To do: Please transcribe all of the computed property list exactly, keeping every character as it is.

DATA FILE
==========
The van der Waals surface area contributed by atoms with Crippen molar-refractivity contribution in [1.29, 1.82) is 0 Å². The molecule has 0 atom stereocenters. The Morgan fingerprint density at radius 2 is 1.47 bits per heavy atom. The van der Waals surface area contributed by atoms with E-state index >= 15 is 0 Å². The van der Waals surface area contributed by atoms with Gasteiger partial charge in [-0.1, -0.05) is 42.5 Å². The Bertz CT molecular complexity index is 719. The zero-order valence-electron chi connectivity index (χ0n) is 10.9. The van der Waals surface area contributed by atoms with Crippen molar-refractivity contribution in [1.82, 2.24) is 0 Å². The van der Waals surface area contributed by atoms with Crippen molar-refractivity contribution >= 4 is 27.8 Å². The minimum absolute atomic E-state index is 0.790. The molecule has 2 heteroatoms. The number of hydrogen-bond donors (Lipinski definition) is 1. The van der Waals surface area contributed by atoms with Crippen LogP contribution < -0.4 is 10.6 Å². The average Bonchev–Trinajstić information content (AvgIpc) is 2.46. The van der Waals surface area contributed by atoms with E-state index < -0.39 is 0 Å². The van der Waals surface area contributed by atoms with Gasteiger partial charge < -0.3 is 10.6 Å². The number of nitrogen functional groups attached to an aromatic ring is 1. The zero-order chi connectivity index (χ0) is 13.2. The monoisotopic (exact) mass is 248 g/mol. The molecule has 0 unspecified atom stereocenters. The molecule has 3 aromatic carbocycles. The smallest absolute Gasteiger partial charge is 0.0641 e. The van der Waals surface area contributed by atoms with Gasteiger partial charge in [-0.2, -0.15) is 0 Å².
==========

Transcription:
The van der Waals surface area contributed by atoms with Crippen molar-refractivity contribution in [1.29, 1.82) is 0 Å². The molecule has 0 atom stereocenters. The Morgan fingerprint density at radius 2 is 1.47 bits per heavy atom. The van der Waals surface area contributed by atoms with E-state index >= 15 is 0 Å². The van der Waals surface area contributed by atoms with Gasteiger partial charge in [-0.1, -0.05) is 42.5 Å². The Bertz CT molecular complexity index is 719. The zero-order valence-electron chi connectivity index (χ0n) is 10.9. The van der Waals surface area contributed by atoms with Crippen molar-refractivity contribution in [1.82, 2.24) is 0 Å². The van der Waals surface area contributed by atoms with Crippen molar-refractivity contribution >= 4 is 27.8 Å². The minimum absolute atomic E-state index is 0.790. The molecule has 2 heteroatoms. The number of hydrogen-bond donors (Lipinski definition) is 1. The van der Waals surface area contributed by atoms with Crippen LogP contribution < -0.4 is 10.6 Å². The average Bonchev–Trinajstić information content (AvgIpc) is 2.46. The van der Waals surface area contributed by atoms with E-state index < -0.39 is 0 Å². The van der Waals surface area contributed by atoms with Gasteiger partial charge < -0.3 is 10.6 Å². The number of nitrogen functional groups attached to an aromatic ring is 1. The zero-order chi connectivity index (χ0) is 13.2. The monoisotopic (exact) mass is 248 g/mol. The molecule has 0 unspecified atom stereocenters. The molecule has 3 aromatic carbocycles. The smallest absolute Gasteiger partial charge is 0.0641 e. The van der Waals surface area contributed by atoms with Gasteiger partial charge in [-0.2, -0.15) is 0 Å².